Location: Durmitor National Park / Niksic
Today drive to Kotor (approximately 3 hours). This 5th-century World Heritage-listed city is set on a secluded bay, with towering peaks surrounding a rocky coastline dotted with pretty waterside towns. Upon arrival why not head out to see the 12th-century Cathedral of St Tryphun, the South Gates of Kotor (the Gurdich Gate) and the Armoury Square (Trg od oruzija). You might like to get delightfully lost in the crooked alleyways, checking out the boutiques and cafes, or climb the hills behind the city to visit Kotor's ruined fortification walls. A one-and-a-half hour hike up the stone steps, past churches, gates, and bastions to the Fortress of Sveti Ivan at the top rewards you with magnificent views across town and the brooding Bay of Kotor. In the evening the city walls are prettily lit up to provide a unique night-time perspective.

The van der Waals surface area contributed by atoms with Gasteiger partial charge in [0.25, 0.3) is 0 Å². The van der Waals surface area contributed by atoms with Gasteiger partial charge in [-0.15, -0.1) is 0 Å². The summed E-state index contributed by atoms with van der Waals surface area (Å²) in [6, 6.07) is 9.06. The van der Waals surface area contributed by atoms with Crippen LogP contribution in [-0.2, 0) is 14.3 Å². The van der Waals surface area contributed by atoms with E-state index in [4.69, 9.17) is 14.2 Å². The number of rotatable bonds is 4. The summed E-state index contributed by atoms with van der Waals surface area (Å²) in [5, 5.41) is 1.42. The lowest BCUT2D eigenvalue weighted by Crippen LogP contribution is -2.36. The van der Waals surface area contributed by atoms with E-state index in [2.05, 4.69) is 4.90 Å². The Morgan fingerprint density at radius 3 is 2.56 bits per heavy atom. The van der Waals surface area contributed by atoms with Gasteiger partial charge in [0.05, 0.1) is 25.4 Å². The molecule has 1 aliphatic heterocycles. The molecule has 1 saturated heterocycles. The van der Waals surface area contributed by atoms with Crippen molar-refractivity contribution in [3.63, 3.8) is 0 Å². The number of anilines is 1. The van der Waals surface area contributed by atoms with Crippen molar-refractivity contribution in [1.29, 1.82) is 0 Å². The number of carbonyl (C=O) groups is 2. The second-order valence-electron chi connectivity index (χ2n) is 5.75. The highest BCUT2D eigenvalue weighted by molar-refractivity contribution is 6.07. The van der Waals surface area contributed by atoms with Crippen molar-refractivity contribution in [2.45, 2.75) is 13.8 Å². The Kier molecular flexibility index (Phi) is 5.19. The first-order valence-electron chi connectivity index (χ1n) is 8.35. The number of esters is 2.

Today you have the opportunity to take part in optional day trips out of Kotor. Perhaps take a cruise on Kotor Fjord, visiting the twin islands of Our Lady of the Rocks and Sveti Dordje (St George), with its church in the middle of the bay. Legends has it that sailors once spotted an image of the Virgin Mary on a rock here, and so then each time they completed a successful voyage they added another rock as an offering. Eventually so many were added that an island emerged and the church was built on top of it. Alternatively, consider a trip to Budva, a mere 30-minute busy ride out of Kotor. With its busy beaches, charming Old Town, bustling restaurants and bars, Budva is like Montenegro's little version of Miami. For some more history, head up to Montenegro's former capital Cetinje, now a laidback village with grand mansions that were used as embassies in days gone by. Enjoy a final night in Kotor, perhaps by listening to some of the live music that gets the cobbled streets busy.